Preston depot of the Loyals was a short journey from Carnforth, dad arrived on time, a good start for your army carrier, and the ones that were late got off to a bad start.
“Get in line you lot, I'm your sergeant major”, this was the start of six weeks of hell, Sergeant Johnson took over. All you lot, get yourselves into the stores, the uniforms were the worst fitting garments you could imagine, everything was too big or to small, lucky for dad Jack was a tall well made lad and dad was small and thin type, having swapped their kit around they both had something verging on a good fit.
PE was the first problem running 5 miles before breakfast was a killer for a farm boy who had never run anywhere in his life!
After breakfast it was square bashing till noon, then after dinner (they still had the main meal at dinner time) it was the shooting range, dad liked this as it bought back memories of hunting with Sam.
After basic training it was 5 days leave back to Carnforth to show off his new uniform, mum Nora was so proud of Philip seeing him marching round chin up chest out, his back was ram rod straight, and he looked 3 inches taller.
Then off to Stoke on Trent, where they were issued with more gear, then they moved on to Leicester, there they were given places to sleep in the stables of a mansion called Little Dalby, a few weeks later they moved to horse racing stables in Somerby.
All the time it was training, training, and more training, after Somerby they moved to Camberley in Surrey, and the now famous you you and you, you’re on motor bikes and sidecar, the idea was everyone got to try the brakes clutch and gears the ones who could get them moving got the job as driver.
Dad had been driving trucks so he had no bother getting a motor bike going, with this and intense training that followed many hours with bike and the deadly Bren gun.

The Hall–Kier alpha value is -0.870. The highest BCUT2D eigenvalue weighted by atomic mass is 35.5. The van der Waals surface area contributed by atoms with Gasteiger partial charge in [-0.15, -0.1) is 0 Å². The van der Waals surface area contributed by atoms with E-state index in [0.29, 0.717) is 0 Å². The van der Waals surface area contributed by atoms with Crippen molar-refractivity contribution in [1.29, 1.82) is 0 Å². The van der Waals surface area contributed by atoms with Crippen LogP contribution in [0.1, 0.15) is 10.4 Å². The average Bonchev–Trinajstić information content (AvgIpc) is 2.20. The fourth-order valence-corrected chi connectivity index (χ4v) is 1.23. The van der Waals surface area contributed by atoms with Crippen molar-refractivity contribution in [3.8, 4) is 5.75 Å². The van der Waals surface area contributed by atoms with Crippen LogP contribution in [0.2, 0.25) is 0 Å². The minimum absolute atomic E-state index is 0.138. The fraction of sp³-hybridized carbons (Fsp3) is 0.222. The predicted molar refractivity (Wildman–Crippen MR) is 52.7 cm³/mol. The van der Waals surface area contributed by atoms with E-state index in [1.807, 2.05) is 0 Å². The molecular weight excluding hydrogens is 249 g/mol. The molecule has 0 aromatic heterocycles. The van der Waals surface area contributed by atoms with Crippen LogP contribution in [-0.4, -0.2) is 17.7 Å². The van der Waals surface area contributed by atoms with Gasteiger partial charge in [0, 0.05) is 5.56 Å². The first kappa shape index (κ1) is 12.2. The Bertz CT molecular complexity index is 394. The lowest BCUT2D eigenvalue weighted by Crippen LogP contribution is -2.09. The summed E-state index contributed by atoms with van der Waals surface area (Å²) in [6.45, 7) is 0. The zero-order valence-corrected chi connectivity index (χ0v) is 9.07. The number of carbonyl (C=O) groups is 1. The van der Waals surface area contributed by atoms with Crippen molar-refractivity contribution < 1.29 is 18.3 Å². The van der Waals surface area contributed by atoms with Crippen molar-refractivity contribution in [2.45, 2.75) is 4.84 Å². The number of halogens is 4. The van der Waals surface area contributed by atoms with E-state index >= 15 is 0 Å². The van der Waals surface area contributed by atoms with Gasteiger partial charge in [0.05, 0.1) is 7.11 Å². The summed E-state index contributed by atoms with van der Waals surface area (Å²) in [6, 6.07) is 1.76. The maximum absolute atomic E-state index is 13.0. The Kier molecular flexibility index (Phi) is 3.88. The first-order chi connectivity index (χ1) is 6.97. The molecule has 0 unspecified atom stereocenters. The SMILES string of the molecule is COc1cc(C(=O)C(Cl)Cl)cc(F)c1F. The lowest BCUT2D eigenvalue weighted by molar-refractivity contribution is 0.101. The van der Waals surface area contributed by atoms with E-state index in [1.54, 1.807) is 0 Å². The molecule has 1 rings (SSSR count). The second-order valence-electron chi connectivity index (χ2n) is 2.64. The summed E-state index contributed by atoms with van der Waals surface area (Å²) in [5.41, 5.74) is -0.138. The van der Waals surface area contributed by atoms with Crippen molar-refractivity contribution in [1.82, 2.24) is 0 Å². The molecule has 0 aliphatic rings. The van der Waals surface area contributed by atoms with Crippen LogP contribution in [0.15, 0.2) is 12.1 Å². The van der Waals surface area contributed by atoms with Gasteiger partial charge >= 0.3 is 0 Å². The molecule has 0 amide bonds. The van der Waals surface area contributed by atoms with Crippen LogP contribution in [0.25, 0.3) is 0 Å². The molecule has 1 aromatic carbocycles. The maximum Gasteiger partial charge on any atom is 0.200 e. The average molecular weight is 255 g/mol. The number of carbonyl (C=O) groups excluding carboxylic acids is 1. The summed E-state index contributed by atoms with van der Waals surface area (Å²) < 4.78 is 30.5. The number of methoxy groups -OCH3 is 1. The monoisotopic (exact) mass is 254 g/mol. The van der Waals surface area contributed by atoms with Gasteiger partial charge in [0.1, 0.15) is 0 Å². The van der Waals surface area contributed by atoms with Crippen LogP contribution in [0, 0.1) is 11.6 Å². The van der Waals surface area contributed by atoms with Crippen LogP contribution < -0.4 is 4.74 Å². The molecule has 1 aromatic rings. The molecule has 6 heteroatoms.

With Twiss in the side car, brengun mounted on the front off they would go, they travelled the south coast, spotting anywhere that could be a possible invasion point they would ride over ploughed fields and all over the South Downs, they would go down narrow road at full speed, the motor bikes were high speed hit and run vehicles.
Dad loved the army life they set off and travelled for days camping out, everything would pack in the side car, six weeks later it was off to Salisbury plain for manoeuvres, the journey was exciting with Jack in the sidecar, in those days it took three days.
They stopped over nights in different army camps, always worn-out! “Pitch your tent over there would be the orders and get yourself over to the naffi” before it shuts.
Next morning after picking up more troops for the manoeuvres, and with dad up at the front with the out riders, they would go ahead and stop all the traffic for the large convoy of trucks and tank carriers.
The manoeuvres where full brigade strength 28 armoured brigade it was three days of war games with tactics put into practice dad loved it, Reds against the Blues it was so exciting Dad and Twiss against the rest! with the manoeuvres over, It should have been up to Catterrick.
Thing had changed the British expeditionary force that had been sent to defend Holland and Belgium had met with the German army full on! Blitz screed! the full might of the German army. With the panzer tanks stooka dive bombers and fully armoured troop carriers.
The British tried to stop them but they were still using the equipment from the great war, Adolf Hitler who had come to power in 1933 had been building his army for years in readiness for this moment.
Nevil Chamberlain our prime minister had been to Berlin to meet Hitler and come back with a useless piece of paper guaranteeing peace in our time.